9. The High Court in its judgment started with the deposition of the prosecution witnesses. As regards the deposition of Prakash Chandra Yadav (PW-10) (informant), it was noticed that he had fully supported the case of the prosecution. Similar narration of the statements made by the prosecution witnesses were carried out the High Court from paragraphs 8 to 13 of the judgment. Paragraphs 14 to 16 referred to the submissions made by the learned advocate for the respondents. Paragraphs 17 to 19 were devoted to the submissions made by the counsel for the appellant in support of the criminal revision application. Paragraph 20 thereof recorded that the sanction accorded by the District Magistrate did not sub-serve the requirements of law.
The judgment of the High Court is contained only in paragraph 21 thereof.

10. To say the least, the judgment of the High Court is wholly unsatisfactory. The High Court nowhere arrived at the finding that the prosecution witnesses contradicted themselves in material particulars so as to render their testimonies untrustworthy. It did not arrive at a finding that the findings of the Trial Judge were either unsatisfactory or contrary to the legal principles. The High Court opined that as no injury had been caused to the informant and PW-7, a case under Section 307 of the IPC is not made out. The said finding, in our opinion, is not legally sound.

11. Section 307 of the Indian Penal Code reads as under :
    "Section 307. Attempt to murder. - Whoever does any act with such intention or knowledge, and under such circumstances that, if he by that act caused death, he would be guilty or murder, shall be punished with imprisonment of either description for a term which may extend to ten years, and shall also be liable to fine; and if hurt is caused to any person by such act, the offender shall be liable either to imprisonment for life, or to such punishment as is hereinbefore mentioned."
12. From a bare perusal of the said provision, it is evident that first part thereof does not contemplate that receipt of any injury on the part of the victim is a pre-requisite for convicting an accused thereunder. In the event injuries are received, the second part of Section 307 would be attracted. The necessary ingredients for attracting the first part of Section 307 of the Indian Penal Code is intention or knowledge. The legal position would be evident from the illustration (c) appended to the said provision which reads as under :
    "(c) A, intending to murder Z, buys a gun and loads it. A has not yet committed the offence. A fires the gun at Z. He has committed the offence defined in this section, and if by such firing he wounds Z, he is liable to the punishment provided by the latter part of the first paragraph of this section."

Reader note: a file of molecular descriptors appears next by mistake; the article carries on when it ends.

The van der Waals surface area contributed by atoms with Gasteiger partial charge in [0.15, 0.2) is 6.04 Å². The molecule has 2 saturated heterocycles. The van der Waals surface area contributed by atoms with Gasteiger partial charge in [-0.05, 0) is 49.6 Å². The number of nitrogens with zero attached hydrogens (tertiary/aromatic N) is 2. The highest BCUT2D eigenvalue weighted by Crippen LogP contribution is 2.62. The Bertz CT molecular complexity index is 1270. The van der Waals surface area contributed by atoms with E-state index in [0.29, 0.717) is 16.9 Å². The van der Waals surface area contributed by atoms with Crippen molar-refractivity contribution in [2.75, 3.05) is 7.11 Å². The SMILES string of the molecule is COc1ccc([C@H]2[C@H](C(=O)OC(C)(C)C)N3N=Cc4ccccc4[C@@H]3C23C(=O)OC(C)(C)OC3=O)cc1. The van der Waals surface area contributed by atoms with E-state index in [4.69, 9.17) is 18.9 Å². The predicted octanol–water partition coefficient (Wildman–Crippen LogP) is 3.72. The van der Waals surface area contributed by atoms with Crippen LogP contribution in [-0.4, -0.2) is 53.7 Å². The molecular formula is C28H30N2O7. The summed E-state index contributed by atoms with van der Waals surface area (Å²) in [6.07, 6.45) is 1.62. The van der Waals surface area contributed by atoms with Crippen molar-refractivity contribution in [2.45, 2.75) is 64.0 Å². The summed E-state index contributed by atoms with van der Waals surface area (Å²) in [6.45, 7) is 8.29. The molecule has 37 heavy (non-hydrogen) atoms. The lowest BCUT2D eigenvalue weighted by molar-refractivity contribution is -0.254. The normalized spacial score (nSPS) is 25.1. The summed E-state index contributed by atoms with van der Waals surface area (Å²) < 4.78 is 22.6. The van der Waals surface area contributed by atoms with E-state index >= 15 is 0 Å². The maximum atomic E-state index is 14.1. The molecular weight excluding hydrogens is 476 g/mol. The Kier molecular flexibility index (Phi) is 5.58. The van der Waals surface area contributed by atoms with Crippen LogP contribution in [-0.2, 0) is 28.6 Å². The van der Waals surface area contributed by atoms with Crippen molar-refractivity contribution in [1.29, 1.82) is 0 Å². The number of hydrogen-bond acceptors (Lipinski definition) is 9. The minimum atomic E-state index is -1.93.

13. Mr. V. Shekhar, learned senior counsel appearing on behalf of the respondent has drawn our attention to a decision of this Court in Parsuram Pandey & Ors. v. State of Bihar [(2004)13 SCC 189] wherein, inter alia, it was held :
    "To constitute an offence under Section 307 two ingredients of the offence must be present :
    (a) an intention of or knowledge relating to commission of murder; and
    (b) the doing of an act towards it.
    For the purpose of Section 307 what is material is the intention or the knowledge and not the consequence of the actual act done for the purpose of carrying out the intention. The section clearly contemplates an act which is done with intention of causing death but which fails to bring about the intended consequence on account of intervening circumstances. The intention or knowledge of the accused must be such as is necessary to constitute murder. In the absence of intention or knowledge which is the necessary ingredient of Section 307, there can be no offence "of attempt to murder". Intent which is a state of mind cannot be proved by precise direct evidence, as a fact it can only be detected or inferred from other factors. Some of the relevant considerations may be the nature of the weapon used, the place where injuries were inflicted, the nature of the injuries and the circumstances in which the incident took place."
14. The said decision, therefore, itself is an authority for the proposition that intention of or knowledge relating to the commission of murder and the doing of an act towards it are the two ingredients of the offence under Section 307 of the Indian Penal Code.

15. The High Court's judgment, therefore, cannot be sustained. It is set aside accordingly. The matter is remitted to the High Court for consideration of the matter afresh. We, however, make it clear that we have not gone into the merit of the matter. The High Court is requested to hear and dispose of the criminal appeal expeditiously. The appeal is allowed with the aforementioned directions.

Appeal allowed.